Topic 2: Responding to a disclosure of gender based violence

When someone discloses to you that they have experienced gender based violence, whether recently or some time ago, it is important to recognize that a great deal of trust has been placed in you by the individual. As discussed earlier, there are many barriers to disclosure and the following section will help provide some elements of best practice as to how to respond. Again, if you work in an environment where responding to disclosure is a regular part of your job, please defer to the guidelines and protocols outlined by your place of work. 

  • Respect. If a disclosure comes from somebody you know, it can be difficult to avoid treating someone differently or taking a “softer” approach after you hear about a traumatic experience they have been through, out of fear of doing more harm. However, the most helpful thing to do is to continue to interact with them the way you always have, to show that their experience hasn’t changed or diminished your opinion of them in any way. Disclosures can also happen at any time, under any circumstances, and may also come from someone you have not encountered before. Being kind and empathetic without infantilizing is the best course of action, regardless of your relationship with the person who is disclosing to you. 
  • Safety. It is of utmost importance that a survivor of gender-based violence be given a safe space in which to disclose and seek care and support. Let the person know that you can have the discussion in a more private, quiet space if they wish. Make sure others know not to disturb you, without revealing details. If possible, a comfortable space where you can sit side by side with the person, such as a counseling room or sitting room, will make the interaction feel less daunting to the survivor (as opposed to sitting across from each other at a desk, for example.) Body language is also an important factor to consider. Make sure you are physically engaged in the conversation, facing towards the person without bearing down on them, and not providing any physical barrier such as folded arms or leaning away. Active listening, which is outlined in further detail below, is also something that should be practiced.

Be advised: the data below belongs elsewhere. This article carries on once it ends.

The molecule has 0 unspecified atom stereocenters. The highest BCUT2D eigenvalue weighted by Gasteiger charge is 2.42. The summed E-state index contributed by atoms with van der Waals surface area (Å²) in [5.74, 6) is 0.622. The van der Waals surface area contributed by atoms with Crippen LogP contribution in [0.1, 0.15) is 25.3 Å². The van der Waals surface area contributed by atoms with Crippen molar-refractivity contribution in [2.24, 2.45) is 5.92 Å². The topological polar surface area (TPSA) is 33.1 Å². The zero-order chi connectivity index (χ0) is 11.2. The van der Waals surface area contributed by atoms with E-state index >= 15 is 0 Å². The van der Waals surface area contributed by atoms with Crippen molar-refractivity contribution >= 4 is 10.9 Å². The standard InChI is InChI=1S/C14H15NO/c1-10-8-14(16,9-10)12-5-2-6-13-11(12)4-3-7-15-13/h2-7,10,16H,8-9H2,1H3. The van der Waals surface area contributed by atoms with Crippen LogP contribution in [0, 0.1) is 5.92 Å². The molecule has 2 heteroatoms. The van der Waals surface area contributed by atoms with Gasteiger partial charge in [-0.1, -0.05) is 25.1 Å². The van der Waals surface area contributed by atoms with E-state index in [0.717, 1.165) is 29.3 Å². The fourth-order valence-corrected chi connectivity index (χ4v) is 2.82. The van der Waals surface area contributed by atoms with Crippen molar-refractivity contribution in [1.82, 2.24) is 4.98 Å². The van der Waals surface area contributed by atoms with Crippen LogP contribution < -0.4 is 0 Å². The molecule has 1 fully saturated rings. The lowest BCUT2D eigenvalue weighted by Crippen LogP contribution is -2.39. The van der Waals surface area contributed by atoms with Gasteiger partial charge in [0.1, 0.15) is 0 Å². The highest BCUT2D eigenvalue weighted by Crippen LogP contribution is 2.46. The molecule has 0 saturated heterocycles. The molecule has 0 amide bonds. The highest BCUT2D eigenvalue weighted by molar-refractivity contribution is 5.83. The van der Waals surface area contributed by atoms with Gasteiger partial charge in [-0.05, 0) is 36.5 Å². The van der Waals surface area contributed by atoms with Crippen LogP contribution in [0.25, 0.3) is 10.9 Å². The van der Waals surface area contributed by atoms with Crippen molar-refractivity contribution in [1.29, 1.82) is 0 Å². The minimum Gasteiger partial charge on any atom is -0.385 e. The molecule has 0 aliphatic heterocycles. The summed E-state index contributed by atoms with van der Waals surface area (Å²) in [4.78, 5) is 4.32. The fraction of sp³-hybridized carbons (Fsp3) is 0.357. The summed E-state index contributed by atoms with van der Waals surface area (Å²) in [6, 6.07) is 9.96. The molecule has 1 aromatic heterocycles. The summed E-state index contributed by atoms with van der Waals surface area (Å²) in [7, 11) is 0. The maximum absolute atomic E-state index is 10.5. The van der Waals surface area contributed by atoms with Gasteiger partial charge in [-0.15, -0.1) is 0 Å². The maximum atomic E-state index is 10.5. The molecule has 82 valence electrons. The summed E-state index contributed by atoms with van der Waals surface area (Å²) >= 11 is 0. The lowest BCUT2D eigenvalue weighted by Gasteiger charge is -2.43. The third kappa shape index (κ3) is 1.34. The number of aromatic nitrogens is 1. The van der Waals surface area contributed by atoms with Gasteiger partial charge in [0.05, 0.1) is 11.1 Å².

• Confidentiality. Make a point of letting the person know that you will not share anything they have told you. This extends to not taking notes while they’re talking; it may also be a good idea to keep electronics such as phones and laptops out of the room for their peace of mind. 
  • Non-discrimination. Examine your internal biases and work to overcome them. Avoid stereotyping people based on what you already know about them. As we’ve discussed, gender based violence is a common and complex issue and it can affect anyone. 

What do you say when somebody comes to you with a disclosure? You need to use a trauma-based approach. When someone discloses violence to you, it can feel very overwhelming; we’re often afraid of saying the wrong thing. Try to stay calm, especially if you know the people involved. Some examples of how to respond to a disclosure include:

  • “I believe you.”
  • “I’m here for you.”
  • “You can tell me as much or as little as you like.”
  • “It’s not your fault.”
  • “It’s safe to tell me about this if you feel comfortable.”
  • “Thank you for telling me.”
  • “I’m sorry this has happened to you. I’m glad you told me.”